It’s easy to get consumed by the news when a tragic event, like a shooting, occurs.
You turn on the TV, a recap of the shooting is there. Switch on the radio, it’s there, too. Facebook, Instagram, Twitter — it’s everywhere, all around us.
On top of that, the news tends to replay traumatic incidents ad nauseam — over and over again, all day, for multiple days in a row.
As you can imagine, watching a horrific event on repeat can start to take a toll on your mental health.
“Now more than ever before, where someone may have been isolated from a traumatic incident, we’re now inundated with images, recorded videos that are replayed, headlines, news stories — not just on our television any longer but in the palms of our hands, on our cell phones, on our social media accounts,” said Alexa Mieses, a family physician at Duke Family Medicine Center in Durham, North Carolina.
Trauma is a very complicated and multi-layered issue, she added, and what one person deems traumatic could be completely different from what another person does.
Consequently, some people may experience post traumatic stress disorder (PTSD) — the psychiatric disorder that can occur after experiencing or witnessing a traumatic event — even if they weren’t at or directly involved with a shooting or other traumatic event.
“The combination of those two things: first being everyone has a different response to trauma and not everyone is going to find the same event traumatic, and how quickly prospective traumatic events can spread really sets up a perfect storm for someone to have PTSD symptoms,” Mieses said.
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PTSD from indirect exposure is not so different from the PTSD someone would experience from direct exposure.
“Most of us assume in order to develop PTSD, the traumatic event has to happen to us directly,” said Maryann Mathai, a licensed clinical counselor who specializes in trauma-focused therapy. “Neuroscience has shown this is not the case. Our bodies are wired to respond to danger in the same way regardless of where the threat comes from.”
Regardless of whether you’re directly facing the danger or observing it through a screen, the emotional part of the brain — called the amygdala — triggers the “fight or flight” response to help regulate the threat.
Typically, once the danger is gone, the body will begin to relax. However, with PTSD, the body’s threat system stays activated, ready to take on danger at any time.
The continuous 24/7 coverage of mass shootings could potentially overwhelm some people’s threat systems and eventually cause them to develop PTSD, Mathai said.
There’s a range of PTSD symptoms, and they aren’t the same from person to person.
“You might feel jittery, angry, have trouble sleeping afterward, start to feel numbed out emotionally, feel strong urges to watch it again, or have it preoccupy your thoughts,” said Aimee Daramus, a licensed clinical psychologist with Urban Balance in Chicago.
Some people may re-experience the shooting, via a flashback or nightmare. Others may become hyper-vigilant or start avoiding things that remind them of the traumatic events.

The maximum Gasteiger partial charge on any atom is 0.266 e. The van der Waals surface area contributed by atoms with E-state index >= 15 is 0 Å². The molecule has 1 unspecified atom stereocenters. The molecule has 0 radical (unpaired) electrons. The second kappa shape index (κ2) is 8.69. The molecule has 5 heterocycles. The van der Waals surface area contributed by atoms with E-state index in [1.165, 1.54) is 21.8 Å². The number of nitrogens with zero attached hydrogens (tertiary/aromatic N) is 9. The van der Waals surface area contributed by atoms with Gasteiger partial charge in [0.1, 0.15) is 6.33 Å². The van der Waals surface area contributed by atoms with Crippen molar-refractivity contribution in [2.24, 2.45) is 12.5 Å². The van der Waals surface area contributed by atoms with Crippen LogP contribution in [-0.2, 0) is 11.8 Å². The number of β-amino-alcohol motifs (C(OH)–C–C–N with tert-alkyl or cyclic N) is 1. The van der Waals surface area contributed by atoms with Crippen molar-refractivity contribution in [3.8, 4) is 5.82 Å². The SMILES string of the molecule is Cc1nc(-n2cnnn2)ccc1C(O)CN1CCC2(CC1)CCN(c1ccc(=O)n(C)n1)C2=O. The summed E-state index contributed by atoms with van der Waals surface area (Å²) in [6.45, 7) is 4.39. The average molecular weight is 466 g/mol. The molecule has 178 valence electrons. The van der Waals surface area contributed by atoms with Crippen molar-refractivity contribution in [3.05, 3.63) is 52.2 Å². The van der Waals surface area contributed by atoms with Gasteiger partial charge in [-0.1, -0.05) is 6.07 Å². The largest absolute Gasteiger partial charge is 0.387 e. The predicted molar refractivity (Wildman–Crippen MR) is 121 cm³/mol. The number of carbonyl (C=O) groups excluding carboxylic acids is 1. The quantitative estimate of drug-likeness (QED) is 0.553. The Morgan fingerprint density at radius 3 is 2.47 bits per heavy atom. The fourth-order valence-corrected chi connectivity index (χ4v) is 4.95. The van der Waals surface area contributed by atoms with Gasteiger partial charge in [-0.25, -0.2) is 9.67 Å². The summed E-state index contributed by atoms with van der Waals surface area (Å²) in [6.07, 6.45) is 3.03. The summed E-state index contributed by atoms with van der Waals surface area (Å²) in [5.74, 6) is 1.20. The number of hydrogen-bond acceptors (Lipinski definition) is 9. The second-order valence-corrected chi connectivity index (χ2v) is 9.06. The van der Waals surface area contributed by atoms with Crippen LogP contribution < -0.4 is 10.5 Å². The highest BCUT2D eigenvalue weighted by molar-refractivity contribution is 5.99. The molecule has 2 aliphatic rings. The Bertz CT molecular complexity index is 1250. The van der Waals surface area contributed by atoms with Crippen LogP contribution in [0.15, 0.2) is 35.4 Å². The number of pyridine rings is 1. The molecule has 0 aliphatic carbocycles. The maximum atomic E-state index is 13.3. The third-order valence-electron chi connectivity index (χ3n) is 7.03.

“Just to give you an example, with these shootings, one of the noteworthy shootings that took place in the news many years ago has to do with the movie theater,” Mieses said. “Now, there are some people who may avoid going out in public to a movie because of fear that they have that they’ll be the victim of a shooting.”
One thing remains constant: PTSD symptoms can significantly interfere with someone’s functioning and take a serious toll on their quality of life.
If you’re consuming traumatizing media, remind yourself that you aren’t in any danger — even if it feels like you are.
One of the best ways to prevent indirect PTSD is to tone down the amount of traumatic TV or news you’re taking in. Do something to get your mind and body back into the present moment to remember that you’re safe.
“Watch a light-hearted show, listen to some music, do something that isn’t stressful,”Daramus said. “You’re reminding your brain that life isn’t all about the trauma.”
If you can’t shake the negative feelings, be sure to visit your doctor or therapist.
“If there’s even a question in someone’s mind that they might be struggling with any sort of negative reaction to trauma, it’s always a good idea to speak with your family physician,” Mieses said.
Your doctor gets to know you over time and is typically a good person to debrief with after a traumatic event occurs.
Additionally, they’ll be able to let you know the type of help and resources that are available to help you process it and heal.
When you’re dealing with any sort of stress or trauma-related response, keep your body strong and healthy. When your body is tired or hungry, for example, you’ll be even more vulnerable or susceptible to experiencing an extreme response to stress or trauma.
Get eight hours of sleep a night, drink enough water and eat enough food.
“The better you take care of yourself, the better you’re preparing your body to deal with stressful events,” Mieses said.
Julia Ries is a writer based in Los Angeles. When she’s not writing, there’s a good chance she’s doing yoga, walking her dog or doing yoga with her dog. Get to know her at www.juliaries.com.